The Real Deal Miami

Finally-finished Worth Avenue facelift could have retail impact

By Alexander Britell | January 19, 2011 01:38PM

Palm Beach’s exclusive Worth Avenue — the Rodeo Drive or Madison Avenue of Florida — was hit hard in the downturn, but its high-profile facelift, which was finally completed in November, has retailers optimistic and customers showing up with open wallets.

The town initiated a $16 million plan, devised by attorney Harvey Oyer, to completely renovate the infrastructure and facades of the streets, including installing a new fountain and clock tower. The project took about seven months to complete.

“I think [the renovation] has already had an impact,” said Sherry Frankel, president of the Worth Avenue Association and owner of Sherry Frankel’s Menagerie at 256 Worth Avenue. “I think it’s brought out a lot of curiosity-seekers, and I think it’s put everyone in such a good mood.”

The area was hit hard due to many Palm Beachers being victims of the Madoff Ponzi scheme.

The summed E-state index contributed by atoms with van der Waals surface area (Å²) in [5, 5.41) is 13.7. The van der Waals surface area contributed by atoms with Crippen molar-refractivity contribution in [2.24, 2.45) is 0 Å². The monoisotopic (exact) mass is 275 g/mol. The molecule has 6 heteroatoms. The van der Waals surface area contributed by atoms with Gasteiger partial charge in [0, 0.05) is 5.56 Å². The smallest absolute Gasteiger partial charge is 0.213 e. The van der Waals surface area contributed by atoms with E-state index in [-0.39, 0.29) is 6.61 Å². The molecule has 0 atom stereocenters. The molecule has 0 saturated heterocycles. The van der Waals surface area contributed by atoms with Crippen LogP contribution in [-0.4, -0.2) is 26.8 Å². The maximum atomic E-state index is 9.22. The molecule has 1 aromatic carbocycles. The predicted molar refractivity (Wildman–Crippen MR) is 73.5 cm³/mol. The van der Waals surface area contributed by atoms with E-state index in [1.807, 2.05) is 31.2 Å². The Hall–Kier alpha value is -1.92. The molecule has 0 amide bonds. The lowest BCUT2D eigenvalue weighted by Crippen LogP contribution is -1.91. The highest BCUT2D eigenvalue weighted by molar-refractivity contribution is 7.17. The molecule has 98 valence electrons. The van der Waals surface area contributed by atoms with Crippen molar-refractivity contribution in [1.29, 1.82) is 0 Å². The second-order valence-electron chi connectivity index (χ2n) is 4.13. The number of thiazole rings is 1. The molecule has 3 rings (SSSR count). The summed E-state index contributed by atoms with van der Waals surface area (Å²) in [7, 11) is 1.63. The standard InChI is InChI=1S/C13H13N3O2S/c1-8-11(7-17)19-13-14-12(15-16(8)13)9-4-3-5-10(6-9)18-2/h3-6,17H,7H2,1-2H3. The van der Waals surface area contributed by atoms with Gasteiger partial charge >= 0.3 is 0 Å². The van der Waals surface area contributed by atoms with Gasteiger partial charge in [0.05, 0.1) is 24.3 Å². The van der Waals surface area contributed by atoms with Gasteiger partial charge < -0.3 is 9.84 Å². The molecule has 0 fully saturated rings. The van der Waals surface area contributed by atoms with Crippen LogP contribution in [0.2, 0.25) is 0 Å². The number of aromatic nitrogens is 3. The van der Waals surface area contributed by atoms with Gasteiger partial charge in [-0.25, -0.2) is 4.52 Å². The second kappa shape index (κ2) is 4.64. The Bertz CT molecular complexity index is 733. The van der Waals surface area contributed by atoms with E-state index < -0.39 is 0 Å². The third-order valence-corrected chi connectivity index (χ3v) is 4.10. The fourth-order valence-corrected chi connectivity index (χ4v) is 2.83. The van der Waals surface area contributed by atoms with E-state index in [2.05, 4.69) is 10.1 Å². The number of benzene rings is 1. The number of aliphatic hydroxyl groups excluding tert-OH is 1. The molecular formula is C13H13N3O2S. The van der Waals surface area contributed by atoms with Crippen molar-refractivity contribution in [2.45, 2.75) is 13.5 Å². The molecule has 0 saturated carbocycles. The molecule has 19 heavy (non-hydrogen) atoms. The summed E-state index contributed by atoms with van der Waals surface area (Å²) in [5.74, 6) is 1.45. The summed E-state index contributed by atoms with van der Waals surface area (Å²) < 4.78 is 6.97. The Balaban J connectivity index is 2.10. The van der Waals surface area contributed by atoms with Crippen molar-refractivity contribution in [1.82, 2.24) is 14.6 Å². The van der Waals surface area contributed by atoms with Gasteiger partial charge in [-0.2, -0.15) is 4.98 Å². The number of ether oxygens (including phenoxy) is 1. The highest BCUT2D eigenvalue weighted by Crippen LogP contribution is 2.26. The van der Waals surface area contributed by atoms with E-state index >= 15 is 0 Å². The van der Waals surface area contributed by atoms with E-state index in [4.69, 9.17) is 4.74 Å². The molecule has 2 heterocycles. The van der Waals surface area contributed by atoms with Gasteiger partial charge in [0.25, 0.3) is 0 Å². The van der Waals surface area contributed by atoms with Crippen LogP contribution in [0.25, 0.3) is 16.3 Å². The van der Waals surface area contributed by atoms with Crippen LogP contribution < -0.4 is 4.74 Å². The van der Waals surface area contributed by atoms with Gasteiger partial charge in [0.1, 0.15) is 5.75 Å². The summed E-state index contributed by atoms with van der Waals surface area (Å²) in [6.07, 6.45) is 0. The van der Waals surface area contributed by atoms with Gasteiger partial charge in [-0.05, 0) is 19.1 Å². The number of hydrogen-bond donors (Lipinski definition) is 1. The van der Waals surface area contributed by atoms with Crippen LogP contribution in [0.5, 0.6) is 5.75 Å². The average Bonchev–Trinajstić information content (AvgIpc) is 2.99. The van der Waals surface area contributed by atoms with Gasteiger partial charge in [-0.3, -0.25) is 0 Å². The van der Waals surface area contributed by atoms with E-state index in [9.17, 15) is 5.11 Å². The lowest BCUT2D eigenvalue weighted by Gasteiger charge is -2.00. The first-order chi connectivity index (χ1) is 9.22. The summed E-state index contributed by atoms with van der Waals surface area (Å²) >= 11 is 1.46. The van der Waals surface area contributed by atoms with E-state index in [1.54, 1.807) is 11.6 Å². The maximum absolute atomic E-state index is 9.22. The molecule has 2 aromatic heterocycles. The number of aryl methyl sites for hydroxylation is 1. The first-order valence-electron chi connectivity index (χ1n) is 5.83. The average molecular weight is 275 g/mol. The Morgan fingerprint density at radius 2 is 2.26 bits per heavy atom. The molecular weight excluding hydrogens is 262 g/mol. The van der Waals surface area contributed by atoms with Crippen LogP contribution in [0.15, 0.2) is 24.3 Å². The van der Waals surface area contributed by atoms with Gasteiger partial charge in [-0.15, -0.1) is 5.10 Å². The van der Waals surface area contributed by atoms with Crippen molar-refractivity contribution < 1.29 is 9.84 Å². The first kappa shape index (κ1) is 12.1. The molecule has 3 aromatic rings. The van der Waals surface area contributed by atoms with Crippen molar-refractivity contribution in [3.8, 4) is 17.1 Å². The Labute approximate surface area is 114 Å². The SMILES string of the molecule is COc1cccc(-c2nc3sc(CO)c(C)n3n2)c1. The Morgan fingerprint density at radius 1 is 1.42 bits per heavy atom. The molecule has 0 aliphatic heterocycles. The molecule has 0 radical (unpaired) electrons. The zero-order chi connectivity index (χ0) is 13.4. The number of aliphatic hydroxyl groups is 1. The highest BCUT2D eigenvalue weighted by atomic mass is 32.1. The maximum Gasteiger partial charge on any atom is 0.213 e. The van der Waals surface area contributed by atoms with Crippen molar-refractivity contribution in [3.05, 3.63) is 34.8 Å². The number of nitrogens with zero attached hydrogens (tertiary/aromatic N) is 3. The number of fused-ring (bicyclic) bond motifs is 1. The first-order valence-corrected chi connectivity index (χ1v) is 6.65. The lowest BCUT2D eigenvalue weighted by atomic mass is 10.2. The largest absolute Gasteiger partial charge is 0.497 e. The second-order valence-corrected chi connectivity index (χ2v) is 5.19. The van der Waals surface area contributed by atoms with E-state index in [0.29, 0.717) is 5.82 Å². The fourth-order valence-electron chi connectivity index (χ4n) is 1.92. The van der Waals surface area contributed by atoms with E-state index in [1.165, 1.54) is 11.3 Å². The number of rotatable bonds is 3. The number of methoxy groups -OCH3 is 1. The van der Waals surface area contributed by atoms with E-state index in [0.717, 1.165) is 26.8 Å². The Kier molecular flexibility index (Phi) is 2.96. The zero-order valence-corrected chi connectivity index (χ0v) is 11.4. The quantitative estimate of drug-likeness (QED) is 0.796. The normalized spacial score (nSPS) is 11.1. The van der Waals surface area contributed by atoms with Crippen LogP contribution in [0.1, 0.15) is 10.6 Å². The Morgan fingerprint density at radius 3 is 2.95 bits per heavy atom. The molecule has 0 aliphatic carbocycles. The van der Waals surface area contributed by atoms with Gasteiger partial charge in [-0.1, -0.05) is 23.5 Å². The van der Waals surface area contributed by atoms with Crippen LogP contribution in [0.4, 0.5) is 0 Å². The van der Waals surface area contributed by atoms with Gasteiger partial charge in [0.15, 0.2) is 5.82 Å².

“It was not only the downturn but Madoff, particularly, that made a huge impact,” Frankel said. “[Palm Beach] was the core group.”

Improving retail on Worth Avenue is part of a larger trend that has seen Palm Beach County as a whole vault into a strong position in the South Florida retail market, said Chris Macke, senior real estate strategist at CoStar.

Macke said that Palm Beach’s strongest industries, like education and healthcare, did better through the downturn than Miami, where the hard-hit trade sector is 25 percent of its employment base.

“What we’re seeing is stabilization,” he said. “Even more important than the [retail] vacancy rate going down, there’s positive absorption, which we’ve seen for four to five to six quarters. So that’s a real improvement.”

Still, the town of Palm Beach as a whole, which is anchored by Worth Avenue, has a vacancy rate of 9.6 percent, with rents of $23.81 per square foot, both the highest in the county, according to CoStar.

County-wide, the vacancy rate is 8.1 percent.

“Part of [the higher rate] is that it might naturally be higher than the rest of the county,” Macke said. “I would speculate it’s more to do with the natural rate of employment, the natural rate of vacancy for different markets. Part of it might be structural; for whatever reason that’s what Palm Beach seems to hover around.”

Macke, though, said he thought the facelift would have a positive impact.

“Certainly, for an area like Palm Beach, given their income levels, and the types of retailers they have in Worth Avenue, it certainly will help,” he said. “It’s just a matter of in what time frame.”